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SNAC and SLAC of the wrist

 SNAC and SLAC of the wrist

SLAC of the wrist is a disorder resulting from altered stress around an unstable scaphoid, while SNAC results from a scaphoid fracture non-union.

Scapholunate advanced collapse (SLAC) and scaphoid non union advanced collapse (SNAC) are the most common patterns (55%) of wrist osteoarthritis.

See Also: Wrist Anatomy

SLAC of the wrist:

SLAC of the wrist stands for Scaphoid Lunate Advanced Collapse.

It has been proposed by Watson and associates to define the progression of degenerative changes secondary to SL (Scapholunate) dissociation.

Causes of SLAC

  1. Traumatic: Scapholunate ligament rupture.
  2. calcium pyrophosphate dihydrate crystal deposition disease (CPPD): Pyrophosphate leading to SLL 1 tear.
  3. Preiser’s disease: Idiopathic avascular scaphoid necrosis.
  4. Kienböck’s disease: Avascular necrosis of the lunate.
  5. Intra-articular fractures: Involving the radioscaphoid or capitolunate joint.

Clinically:

See Also: Watson scaphoid shift test
SLAC of the wrist - scapholunate dissosiation
SL-dissosiation

Stages of SLAC of the wrist:

There were only 3 stages of SLAC of the wrist identified by Watson, then a recent investigation by Lluch identified five stages of this degenerative.

StagesDegenerative Changes Location
IRadioscaphoid joint
IIScaphocapitate joint
IIILunocapitate joint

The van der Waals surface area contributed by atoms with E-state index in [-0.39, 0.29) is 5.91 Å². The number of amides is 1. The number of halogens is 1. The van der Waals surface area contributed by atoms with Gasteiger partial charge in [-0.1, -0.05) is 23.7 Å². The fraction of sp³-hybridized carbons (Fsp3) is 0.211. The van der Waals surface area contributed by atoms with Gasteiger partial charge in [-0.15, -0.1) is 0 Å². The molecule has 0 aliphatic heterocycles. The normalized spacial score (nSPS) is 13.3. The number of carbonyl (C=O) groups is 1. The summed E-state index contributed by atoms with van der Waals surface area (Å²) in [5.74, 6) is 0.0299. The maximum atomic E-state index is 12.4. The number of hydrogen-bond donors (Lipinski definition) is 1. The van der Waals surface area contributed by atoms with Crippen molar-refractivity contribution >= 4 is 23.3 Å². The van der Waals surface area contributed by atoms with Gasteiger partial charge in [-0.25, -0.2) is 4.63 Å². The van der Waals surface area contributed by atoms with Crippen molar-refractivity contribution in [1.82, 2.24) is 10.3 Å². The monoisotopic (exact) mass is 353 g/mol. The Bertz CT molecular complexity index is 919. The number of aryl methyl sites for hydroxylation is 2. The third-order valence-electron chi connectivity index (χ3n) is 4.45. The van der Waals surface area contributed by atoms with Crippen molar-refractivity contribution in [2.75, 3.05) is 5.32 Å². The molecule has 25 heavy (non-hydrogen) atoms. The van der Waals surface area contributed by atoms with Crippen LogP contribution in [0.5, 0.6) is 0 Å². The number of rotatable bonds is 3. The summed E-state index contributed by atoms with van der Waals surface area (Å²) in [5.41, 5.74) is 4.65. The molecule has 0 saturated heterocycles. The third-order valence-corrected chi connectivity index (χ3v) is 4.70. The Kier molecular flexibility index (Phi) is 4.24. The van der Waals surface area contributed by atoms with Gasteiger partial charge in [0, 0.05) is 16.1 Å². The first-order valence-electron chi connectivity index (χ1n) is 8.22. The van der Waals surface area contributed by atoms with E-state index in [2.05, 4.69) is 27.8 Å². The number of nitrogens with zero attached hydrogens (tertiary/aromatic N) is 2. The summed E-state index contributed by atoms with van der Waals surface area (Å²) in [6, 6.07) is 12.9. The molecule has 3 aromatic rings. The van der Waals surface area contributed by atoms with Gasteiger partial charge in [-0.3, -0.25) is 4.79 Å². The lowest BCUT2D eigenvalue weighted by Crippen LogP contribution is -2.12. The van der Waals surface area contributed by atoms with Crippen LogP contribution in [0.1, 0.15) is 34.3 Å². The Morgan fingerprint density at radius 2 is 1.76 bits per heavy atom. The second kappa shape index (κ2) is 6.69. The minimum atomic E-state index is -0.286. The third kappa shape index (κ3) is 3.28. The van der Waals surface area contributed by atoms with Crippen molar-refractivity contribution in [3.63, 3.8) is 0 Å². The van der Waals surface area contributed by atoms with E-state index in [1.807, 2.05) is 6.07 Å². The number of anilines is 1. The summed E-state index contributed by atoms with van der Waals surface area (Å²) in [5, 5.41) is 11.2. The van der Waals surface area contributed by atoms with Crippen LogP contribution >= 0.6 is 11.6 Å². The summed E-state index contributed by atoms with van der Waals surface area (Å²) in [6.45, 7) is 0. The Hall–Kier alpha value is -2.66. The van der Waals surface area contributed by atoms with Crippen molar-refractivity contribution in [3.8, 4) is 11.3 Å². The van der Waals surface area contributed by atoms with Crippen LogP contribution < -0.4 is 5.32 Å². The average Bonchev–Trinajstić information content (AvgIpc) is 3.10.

IVTriquetrohamate joint
VRadiolunate joint
SLAC Stages
slac of the wrist
SLAC of the wrist

SLAC Treatment:

Nonoperative:

In mild disease:

Operative Treatment:

StageProcedure
Stage I– Radial styloidectomy + scaphoid stabilization.
– Posterior interosseous nerve and anterior interosseous nerve denervation
Stage II– Proximal row corpectomy
– Scaphoid excision and Four-corner fusion
Stage III– Scaphoid excision and Four-corner fusion
– Wrist arthrodesis
Treatment of SLAC based on stages
proximal row carpectomy
proximal row carpectomy

SNAC of the wrist:

SNAC stands for Scaphoid Nonunion Advanced Collapse. It was first described by Vender et al. in 1987

It’s a characteristic progression of posttraumatic osteoarthrosis that result from untreated, chronic scaphoid nonunion. The radioscaphoid joint is affected first, followed by the scaphocapitate and lunocapitate; the radiolunate joint is spared the longest

Stages of SNAC:

StagesDegenerative Changes Location
IRadioscaphoid joint arthritis
IIInvolvement of Scaphocapitate joint
IIILunocapitate joint
SNAC Stages

SNAC Treatment

Nonoperative Treatment:

Nonoperative Treatment for SNAC of the wrist is indicated in patients with low functioning demands.

Operative Treatment:
StageProcedure
Stage I– Radial styloidectomy + scapholunate reduction and stabilization.
Stage II– Proximal row corpectomy
– Four-corner fusion
– Wrist arthrodesis
Stage III– Proximal row corpectomy
– Four-corner fusion
– Wrist arthrodesis
Treatment of SNAC based on stages

In stage I, the earliest osteoarthritic changes will differ among SLAC and scaphoid nonunion advanced collapse (SNAC) wrists.
In SLAC of the wrists, osteoarthritis includes the proximal scaphoid and the dorsal rim of the radius.
In SNAC of the wrists, osteoarthritis develops between the distal scaphoid and the radial styloid, while the proximal fragment of the scaphoid remains free of pathology.

scaphoid excision and 4 corner arthrodesis
scaphoid excision and 4 corner arthrodesis

References


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